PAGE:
Bogdan's Journey

Przy Planty 7/9

Schedule

Sunday, Nov. 13 at 3:00pm

“Bogdan’s Journey” is a story about conflict and reconciliation, about contemporary Poland and its Jewish past. Kielce, Poland, was the site of Europe’s last Jewish pogrom. In 1946, townspeople killed 40 Holocaust survivors seeking shelter in a downtown building, injuring 80 more. As the news spread across Poland, Jews fled the country, and the Kielce pogrom became a symbol of Polish postwar anti-Semitism in the Jewish world. Under communism, the pogrom was a forbidden subject, but it was never forgotten. In a free Poland, Bogdan Białek — a Catholic Pole, journalist, and psychologist — emerges to talk publicly about the issue. Over time, with great effort, he persuades the people of Kielce to confront this painful history. Beginning as a solitary figure, he confronts the deepest prejudices in his fellow citizens and strives to reconnect Kielce with the outside Jewish community. The effort costs him dearly. Filming for almost a decade, the documentary’s directors, a Polish Catholic and a Jewish American, combine to tell a unique story about one man and how he redeems 70 years of bitter, contested memories — by telling the truth with love.

Free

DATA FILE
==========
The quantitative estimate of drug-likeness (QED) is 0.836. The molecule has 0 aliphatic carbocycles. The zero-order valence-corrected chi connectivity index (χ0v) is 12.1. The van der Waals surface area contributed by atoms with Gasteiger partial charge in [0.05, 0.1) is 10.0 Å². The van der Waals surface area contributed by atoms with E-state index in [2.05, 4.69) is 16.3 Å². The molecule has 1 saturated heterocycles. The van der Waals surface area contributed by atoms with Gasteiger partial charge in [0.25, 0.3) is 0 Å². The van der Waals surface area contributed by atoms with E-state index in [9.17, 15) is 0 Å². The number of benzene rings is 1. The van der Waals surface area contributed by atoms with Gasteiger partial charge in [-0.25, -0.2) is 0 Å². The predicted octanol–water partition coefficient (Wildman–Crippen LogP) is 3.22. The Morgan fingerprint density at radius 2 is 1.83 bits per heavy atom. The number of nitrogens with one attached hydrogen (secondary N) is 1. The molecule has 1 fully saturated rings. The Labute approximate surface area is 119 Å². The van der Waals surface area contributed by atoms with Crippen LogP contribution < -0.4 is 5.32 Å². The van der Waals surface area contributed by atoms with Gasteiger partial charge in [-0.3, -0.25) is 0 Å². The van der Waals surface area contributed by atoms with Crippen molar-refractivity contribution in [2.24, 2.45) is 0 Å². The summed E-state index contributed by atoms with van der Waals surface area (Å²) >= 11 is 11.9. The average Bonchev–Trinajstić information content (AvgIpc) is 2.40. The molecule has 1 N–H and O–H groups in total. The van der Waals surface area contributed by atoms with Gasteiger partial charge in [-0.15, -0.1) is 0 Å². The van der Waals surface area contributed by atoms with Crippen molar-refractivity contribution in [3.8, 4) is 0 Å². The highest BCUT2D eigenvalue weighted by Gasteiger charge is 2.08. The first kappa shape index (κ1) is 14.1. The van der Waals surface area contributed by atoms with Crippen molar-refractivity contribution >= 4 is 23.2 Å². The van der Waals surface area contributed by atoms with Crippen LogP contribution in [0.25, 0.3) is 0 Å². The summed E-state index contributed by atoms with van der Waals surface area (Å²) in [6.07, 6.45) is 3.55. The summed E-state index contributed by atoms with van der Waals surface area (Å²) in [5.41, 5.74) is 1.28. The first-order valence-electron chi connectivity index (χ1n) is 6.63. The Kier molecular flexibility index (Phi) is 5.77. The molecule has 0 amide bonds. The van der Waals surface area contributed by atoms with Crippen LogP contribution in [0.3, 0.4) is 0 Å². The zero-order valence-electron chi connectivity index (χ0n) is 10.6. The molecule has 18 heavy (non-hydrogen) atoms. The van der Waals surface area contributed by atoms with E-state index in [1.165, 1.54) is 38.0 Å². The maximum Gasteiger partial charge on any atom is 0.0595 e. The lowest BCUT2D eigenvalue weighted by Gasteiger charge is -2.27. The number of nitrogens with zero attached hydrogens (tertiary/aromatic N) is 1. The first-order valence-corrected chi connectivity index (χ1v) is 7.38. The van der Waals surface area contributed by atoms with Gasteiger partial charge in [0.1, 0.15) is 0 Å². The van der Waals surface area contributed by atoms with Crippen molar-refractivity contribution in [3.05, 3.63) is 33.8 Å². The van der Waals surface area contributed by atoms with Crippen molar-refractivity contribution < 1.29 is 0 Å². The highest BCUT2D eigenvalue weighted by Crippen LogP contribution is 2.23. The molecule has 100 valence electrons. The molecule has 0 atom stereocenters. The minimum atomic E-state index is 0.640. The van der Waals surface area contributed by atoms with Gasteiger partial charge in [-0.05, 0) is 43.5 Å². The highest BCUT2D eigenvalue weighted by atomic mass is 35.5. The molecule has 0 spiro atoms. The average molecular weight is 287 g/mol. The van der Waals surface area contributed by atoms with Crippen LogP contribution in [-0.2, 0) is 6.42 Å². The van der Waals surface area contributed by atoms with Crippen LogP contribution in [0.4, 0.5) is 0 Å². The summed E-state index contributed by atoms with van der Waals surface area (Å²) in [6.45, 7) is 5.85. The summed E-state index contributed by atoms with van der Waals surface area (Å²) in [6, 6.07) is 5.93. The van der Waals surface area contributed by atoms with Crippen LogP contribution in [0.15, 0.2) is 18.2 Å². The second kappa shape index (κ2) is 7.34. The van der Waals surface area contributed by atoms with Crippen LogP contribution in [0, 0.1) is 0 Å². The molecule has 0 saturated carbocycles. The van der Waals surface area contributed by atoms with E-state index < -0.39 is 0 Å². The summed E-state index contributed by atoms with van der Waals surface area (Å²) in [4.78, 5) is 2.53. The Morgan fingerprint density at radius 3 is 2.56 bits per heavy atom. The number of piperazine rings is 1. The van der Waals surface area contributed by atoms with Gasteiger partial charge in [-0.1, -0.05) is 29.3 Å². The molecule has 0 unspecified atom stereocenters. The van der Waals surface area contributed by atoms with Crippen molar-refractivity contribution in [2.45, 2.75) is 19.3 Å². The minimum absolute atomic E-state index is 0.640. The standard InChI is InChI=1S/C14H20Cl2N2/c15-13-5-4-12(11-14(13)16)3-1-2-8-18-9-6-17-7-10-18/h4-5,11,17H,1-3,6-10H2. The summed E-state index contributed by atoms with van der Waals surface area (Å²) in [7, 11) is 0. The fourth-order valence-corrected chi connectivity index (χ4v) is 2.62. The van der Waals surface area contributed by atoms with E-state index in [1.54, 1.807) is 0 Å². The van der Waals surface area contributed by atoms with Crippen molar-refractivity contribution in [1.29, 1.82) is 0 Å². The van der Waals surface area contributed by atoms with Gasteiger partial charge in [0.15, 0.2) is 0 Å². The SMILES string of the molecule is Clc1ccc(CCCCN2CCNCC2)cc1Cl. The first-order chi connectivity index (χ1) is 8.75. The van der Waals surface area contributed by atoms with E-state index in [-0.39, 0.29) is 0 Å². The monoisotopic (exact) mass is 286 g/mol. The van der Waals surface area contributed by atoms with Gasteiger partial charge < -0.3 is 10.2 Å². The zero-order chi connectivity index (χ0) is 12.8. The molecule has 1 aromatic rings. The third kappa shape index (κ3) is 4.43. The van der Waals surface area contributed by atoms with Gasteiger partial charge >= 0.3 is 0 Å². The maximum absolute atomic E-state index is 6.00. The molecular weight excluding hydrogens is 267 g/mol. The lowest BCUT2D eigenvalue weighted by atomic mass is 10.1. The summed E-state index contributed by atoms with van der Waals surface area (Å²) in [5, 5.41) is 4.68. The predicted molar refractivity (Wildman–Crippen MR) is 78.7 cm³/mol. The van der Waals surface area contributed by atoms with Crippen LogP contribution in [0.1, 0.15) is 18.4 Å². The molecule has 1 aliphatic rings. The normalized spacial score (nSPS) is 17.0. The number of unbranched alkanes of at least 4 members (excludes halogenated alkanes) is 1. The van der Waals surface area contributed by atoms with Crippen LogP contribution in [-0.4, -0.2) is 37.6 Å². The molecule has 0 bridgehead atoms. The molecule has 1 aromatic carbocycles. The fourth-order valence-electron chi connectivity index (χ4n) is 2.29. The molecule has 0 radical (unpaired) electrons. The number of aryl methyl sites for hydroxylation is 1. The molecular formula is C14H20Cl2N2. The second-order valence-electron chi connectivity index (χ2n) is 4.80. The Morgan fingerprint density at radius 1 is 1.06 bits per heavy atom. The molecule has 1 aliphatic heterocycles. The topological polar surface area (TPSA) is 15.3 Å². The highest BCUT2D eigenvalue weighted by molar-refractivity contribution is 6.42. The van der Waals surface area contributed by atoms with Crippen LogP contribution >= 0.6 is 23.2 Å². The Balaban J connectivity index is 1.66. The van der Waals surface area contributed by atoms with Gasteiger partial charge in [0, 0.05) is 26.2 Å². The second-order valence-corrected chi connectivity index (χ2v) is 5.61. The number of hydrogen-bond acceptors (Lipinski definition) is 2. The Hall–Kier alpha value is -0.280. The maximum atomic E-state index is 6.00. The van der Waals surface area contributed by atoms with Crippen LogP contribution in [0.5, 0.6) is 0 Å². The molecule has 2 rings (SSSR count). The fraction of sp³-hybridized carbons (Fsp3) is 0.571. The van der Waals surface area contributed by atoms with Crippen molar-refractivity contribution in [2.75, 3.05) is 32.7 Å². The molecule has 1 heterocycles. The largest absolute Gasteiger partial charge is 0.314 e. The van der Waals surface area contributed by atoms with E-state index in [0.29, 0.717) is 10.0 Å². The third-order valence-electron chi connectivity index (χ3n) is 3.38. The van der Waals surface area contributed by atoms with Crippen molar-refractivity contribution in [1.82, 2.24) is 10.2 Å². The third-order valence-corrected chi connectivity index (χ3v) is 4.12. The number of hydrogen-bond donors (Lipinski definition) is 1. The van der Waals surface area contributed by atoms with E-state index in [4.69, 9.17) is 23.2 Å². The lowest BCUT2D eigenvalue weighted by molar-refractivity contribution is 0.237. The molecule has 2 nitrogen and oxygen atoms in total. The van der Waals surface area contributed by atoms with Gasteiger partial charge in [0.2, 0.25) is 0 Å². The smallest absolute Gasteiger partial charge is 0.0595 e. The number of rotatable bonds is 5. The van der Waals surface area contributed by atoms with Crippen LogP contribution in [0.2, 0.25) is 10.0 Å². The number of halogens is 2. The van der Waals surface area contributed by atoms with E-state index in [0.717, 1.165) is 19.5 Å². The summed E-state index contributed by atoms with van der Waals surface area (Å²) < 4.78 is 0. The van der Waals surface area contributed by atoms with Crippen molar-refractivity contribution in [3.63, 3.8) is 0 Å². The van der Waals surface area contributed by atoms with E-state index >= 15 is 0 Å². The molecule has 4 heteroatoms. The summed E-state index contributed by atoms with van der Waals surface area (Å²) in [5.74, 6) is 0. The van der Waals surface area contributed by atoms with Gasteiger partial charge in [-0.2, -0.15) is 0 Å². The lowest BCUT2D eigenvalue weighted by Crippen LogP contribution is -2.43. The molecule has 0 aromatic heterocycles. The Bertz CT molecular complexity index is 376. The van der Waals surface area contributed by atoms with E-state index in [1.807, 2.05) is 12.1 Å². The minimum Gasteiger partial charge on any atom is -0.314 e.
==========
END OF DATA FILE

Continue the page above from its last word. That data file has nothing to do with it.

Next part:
2016
90 min.
English & Polish

Directed by

Michal Jaskulski & Lawrence Loewinger

Country

Israel Poland U.S.

Film Category

Eastern European Focus Interfaith Competition International Spotlight Leon & Mary Strauss Documentary Spotlight Mean Streets: Viewing the Divided City Through the Lens of Film and Television

Subject

Holocaust Human Rights Jewish Religion/Faith
With co-director Loewinger and scholar Erin McGlothlin (Washington U. associate professor of German and Jewish Studies).

Sponsored by

Center for the Humanities at Washington University and Washington University Libraries

Presented in partnership with Missouri History Museum and The Common Reader

Mean Streets is a program of The Divided City: An Urban Humanities Initiative. With the support of the Mellon Foundation, Washington U.’s Center for the Humanities, in partnership with the College of Architecture and Graduate School of Architecture and Urban Design, is engaged in a four-year initiative called The Divided City, which addresses one of the most persistent and vexing issues in urban studies: segregation.

Film Website

Official Website